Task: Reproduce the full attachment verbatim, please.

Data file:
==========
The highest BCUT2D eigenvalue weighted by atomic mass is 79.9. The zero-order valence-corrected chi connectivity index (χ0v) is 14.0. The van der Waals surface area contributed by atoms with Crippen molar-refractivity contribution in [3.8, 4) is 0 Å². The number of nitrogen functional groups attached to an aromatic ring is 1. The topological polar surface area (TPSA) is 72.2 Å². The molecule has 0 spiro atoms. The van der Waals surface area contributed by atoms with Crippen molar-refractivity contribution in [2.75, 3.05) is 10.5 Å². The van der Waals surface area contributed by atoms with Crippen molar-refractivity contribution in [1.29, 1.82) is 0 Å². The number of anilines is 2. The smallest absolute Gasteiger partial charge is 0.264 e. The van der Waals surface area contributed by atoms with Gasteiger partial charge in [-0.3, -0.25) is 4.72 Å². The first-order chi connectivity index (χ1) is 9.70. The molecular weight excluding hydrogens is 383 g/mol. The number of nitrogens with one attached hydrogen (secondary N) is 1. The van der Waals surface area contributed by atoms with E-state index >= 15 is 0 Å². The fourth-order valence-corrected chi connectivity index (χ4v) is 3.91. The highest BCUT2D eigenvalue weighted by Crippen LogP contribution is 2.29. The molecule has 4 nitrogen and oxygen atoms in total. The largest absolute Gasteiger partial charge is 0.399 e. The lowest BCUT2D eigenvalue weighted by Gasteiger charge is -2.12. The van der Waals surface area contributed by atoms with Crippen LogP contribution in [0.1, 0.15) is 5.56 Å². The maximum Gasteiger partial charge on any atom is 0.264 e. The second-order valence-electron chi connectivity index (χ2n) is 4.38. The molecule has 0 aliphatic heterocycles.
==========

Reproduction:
The highest BCUT2D eigenvalue weighted by atomic mass is 79.9. The zero-order valence-corrected chi connectivity index (χ0v) is 14.0. The van der Waals surface area contributed by atoms with Crippen molar-refractivity contribution in [3.8, 4) is 0 Å². The number of nitrogen functional groups attached to an aromatic ring is 1. The topological polar surface area (TPSA) is 72.2 Å². The molecule has 0 spiro atoms. The van der Waals surface area contributed by atoms with Crippen molar-refractivity contribution in [2.75, 3.05) is 10.5 Å². The van der Waals surface area contributed by atoms with Crippen molar-refractivity contribution in [1.29, 1.82) is 0 Å². The number of anilines is 2. The smallest absolute Gasteiger partial charge is 0.264 e. The van der Waals surface area contributed by atoms with Gasteiger partial charge in [-0.3, -0.25) is 4.72 Å². The first-order chi connectivity index (χ1) is 9.70. The molecular weight excluding hydrogens is 383 g/mol. The number of nitrogens with one attached hydrogen (secondary N) is 1. The van der Waals surface area contributed by atoms with E-state index >= 15 is 0 Å². The fourth-order valence-corrected chi connectivity index (χ4v) is 3.91. The highest BCUT2D eigenvalue weighted by Crippen LogP contribution is 2.29. The molecule has 4 nitrogen and oxygen atoms in total. The largest absolute Gasteiger partial charge is 0.399 e. The lowest BCUT2D eigenvalue weighted by Gasteiger charge is -2.12. The van der Waals surface area contributed by atoms with Crippen LogP contribution in [0.1, 0.15) is 5.56 Å². The maximum Gasteiger partial charge on any atom is 0.264 e. The second-order valence-electron chi connectivity index (χ2n) is 4.38. The molecule has 0 aliphatic heterocycles.